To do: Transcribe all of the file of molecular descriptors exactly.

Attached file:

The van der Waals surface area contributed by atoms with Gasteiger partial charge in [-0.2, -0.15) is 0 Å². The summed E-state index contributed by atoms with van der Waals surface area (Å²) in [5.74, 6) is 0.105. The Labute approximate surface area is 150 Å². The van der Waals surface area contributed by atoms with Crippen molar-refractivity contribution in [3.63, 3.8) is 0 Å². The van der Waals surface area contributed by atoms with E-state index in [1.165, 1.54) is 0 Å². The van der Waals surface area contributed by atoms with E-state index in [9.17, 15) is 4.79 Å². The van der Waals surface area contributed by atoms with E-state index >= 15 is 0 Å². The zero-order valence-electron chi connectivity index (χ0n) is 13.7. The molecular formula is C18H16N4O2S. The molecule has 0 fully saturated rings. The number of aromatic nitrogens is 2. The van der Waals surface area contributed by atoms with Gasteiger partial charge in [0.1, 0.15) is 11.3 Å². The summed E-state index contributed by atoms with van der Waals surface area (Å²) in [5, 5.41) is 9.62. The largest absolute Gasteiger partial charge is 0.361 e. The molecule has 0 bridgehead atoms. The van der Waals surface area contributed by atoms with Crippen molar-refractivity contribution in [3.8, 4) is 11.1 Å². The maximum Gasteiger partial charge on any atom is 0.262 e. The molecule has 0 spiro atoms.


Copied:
The van der Waals surface area contributed by atoms with Gasteiger partial charge in [-0.2, -0.15) is 0 Å². The summed E-state index contributed by atoms with van der Waals surface area (Å²) in [5.74, 6) is 0.105. The Labute approximate surface area is 150 Å². The van der Waals surface area contributed by atoms with Crippen molar-refractivity contribution in [3.63, 3.8) is 0 Å². The van der Waals surface area contributed by atoms with E-state index in [1.165, 1.54) is 0 Å². The van der Waals surface area contributed by atoms with E-state index in [9.17, 15) is 4.79 Å². The van der Waals surface area contributed by atoms with E-state index >= 15 is 0 Å². The zero-order valence-electron chi connectivity index (χ0n) is 13.7. The molecular formula is C18H16N4O2S. The molecule has 0 fully saturated rings. The number of aromatic nitrogens is 2. The van der Waals surface area contributed by atoms with Gasteiger partial charge in [0.1, 0.15) is 11.3 Å². The summed E-state index contributed by atoms with van der Waals surface area (Å²) in [5, 5.41) is 9.62. The largest absolute Gasteiger partial charge is 0.361 e. The molecule has 0 bridgehead atoms. The van der Waals surface area contributed by atoms with Crippen molar-refractivity contribution in [3.8, 4) is 11.1 Å². The maximum Gasteiger partial charge on any atom is 0.262 e. The molecule has 0 spiro atoms.